Judgment affirmed, with costs.


Principal and surety — when a creditor must first resort to the property of the principal debtor.

To sustain the defense that a creditor, as between a surety and the principal debtor, must first resort to the property of the principal debtor, two things are necessary a request by the surety to the creditor so to proceed, and a failure to comply therewith with resultant damages.

An accommodation maker of a note, payable "on demand and return of the securities given," and delivered under no agreement as to the use to be made of it, is not entitled to insist that the note shall be used as an offset to an obligation existing in favor of the principal maker against the holder of the note, who took the note with knowledge of the relation thereto of the accommodation maker-the obligation not being a collateral to secure the payment of the note.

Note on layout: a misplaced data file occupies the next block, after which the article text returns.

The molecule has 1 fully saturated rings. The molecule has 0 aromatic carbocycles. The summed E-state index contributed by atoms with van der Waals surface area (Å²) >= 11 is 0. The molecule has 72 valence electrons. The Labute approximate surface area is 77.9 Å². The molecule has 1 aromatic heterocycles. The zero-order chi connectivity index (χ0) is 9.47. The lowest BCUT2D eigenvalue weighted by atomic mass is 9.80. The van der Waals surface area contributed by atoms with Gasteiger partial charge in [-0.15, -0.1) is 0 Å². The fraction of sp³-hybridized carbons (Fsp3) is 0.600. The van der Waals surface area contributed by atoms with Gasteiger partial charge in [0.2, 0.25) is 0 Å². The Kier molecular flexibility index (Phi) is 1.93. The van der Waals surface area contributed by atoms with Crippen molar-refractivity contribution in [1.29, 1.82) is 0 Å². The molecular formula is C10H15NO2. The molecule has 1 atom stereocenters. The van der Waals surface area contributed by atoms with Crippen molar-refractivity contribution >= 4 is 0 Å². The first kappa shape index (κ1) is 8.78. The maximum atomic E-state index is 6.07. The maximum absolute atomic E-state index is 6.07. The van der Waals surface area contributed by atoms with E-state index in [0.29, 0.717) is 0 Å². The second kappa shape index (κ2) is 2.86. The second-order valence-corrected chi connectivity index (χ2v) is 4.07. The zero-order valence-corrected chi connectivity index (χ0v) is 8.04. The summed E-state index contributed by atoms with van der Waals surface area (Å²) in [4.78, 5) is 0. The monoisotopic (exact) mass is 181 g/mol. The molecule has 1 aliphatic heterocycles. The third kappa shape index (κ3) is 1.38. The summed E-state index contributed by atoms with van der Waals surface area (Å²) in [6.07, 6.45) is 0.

APPEAL by the defendant, Antonio Rasines, from a judgment of the Supreme Court in favor of the plaintiff, entered in the office of the clerk of the county of New York on the 3d day of December, 1898, upon the verdict of a jury rendered by direction of the court.

The action was brought upon four promissory notes, each forming a separate cause of action, each payable to the order of Charles W. Dayton, attorney, and signed by J. S. McWilliam, since deceased, and Antonio Rasines, the defendant, and each having express collaterals.



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The answer admits the making of the notes and delivery for value, but denies the plaintiff's title, alleges payment and sets up a counterclaim arising upon dealings between the parties. When the plaintiff had rested, the defendant's attorney, Mr. Hill, was permitted to state the facts relied upon as defense, which he did as follows: